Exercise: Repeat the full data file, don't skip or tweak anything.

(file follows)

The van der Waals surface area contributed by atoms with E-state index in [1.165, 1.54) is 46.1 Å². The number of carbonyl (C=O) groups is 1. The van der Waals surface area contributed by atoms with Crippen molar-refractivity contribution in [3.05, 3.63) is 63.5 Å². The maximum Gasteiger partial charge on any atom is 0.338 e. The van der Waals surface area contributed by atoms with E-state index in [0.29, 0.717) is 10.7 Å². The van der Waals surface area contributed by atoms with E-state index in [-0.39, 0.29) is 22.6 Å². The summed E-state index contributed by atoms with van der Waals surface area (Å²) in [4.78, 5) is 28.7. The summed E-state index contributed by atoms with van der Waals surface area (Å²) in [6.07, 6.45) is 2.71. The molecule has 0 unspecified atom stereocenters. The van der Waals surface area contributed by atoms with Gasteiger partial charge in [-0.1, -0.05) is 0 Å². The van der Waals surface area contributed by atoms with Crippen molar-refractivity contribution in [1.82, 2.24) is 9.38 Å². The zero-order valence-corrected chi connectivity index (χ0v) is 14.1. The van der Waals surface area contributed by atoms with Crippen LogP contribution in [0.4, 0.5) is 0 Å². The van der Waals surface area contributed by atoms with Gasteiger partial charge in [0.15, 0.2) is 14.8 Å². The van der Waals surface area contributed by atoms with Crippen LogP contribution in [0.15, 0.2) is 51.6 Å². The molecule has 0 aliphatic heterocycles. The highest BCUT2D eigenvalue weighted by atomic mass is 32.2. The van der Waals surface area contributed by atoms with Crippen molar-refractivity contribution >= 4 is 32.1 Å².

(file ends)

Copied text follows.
The van der Waals surface area contributed by atoms with E-state index in [1.165, 1.54) is 46.1 Å². The number of carbonyl (C=O) groups is 1. The van der Waals surface area contributed by atoms with Crippen molar-refractivity contribution in [3.05, 3.63) is 63.5 Å². The maximum Gasteiger partial charge on any atom is 0.338 e. The van der Waals surface area contributed by atoms with E-state index in [0.29, 0.717) is 10.7 Å². The van der Waals surface area contributed by atoms with E-state index in [-0.39, 0.29) is 22.6 Å². The summed E-state index contributed by atoms with van der Waals surface area (Å²) in [4.78, 5) is 28.7. The summed E-state index contributed by atoms with van der Waals surface area (Å²) in [6.07, 6.45) is 2.71. The molecule has 0 unspecified atom stereocenters. The van der Waals surface area contributed by atoms with Gasteiger partial charge in [-0.1, -0.05) is 0 Å². The van der Waals surface area contributed by atoms with Crippen molar-refractivity contribution in [1.82, 2.24) is 9.38 Å². The zero-order valence-corrected chi connectivity index (χ0v) is 14.1. The van der Waals surface area contributed by atoms with Crippen LogP contribution in [0.4, 0.5) is 0 Å². The van der Waals surface area contributed by atoms with Gasteiger partial charge in [0.15, 0.2) is 14.8 Å². The van der Waals surface area contributed by atoms with Crippen LogP contribution in [0.15, 0.2) is 51.6 Å². The molecule has 0 aliphatic heterocycles. The highest BCUT2D eigenvalue weighted by atomic mass is 32.2. The van der Waals surface area contributed by atoms with Crippen molar-refractivity contribution >= 4 is 32.1 Å².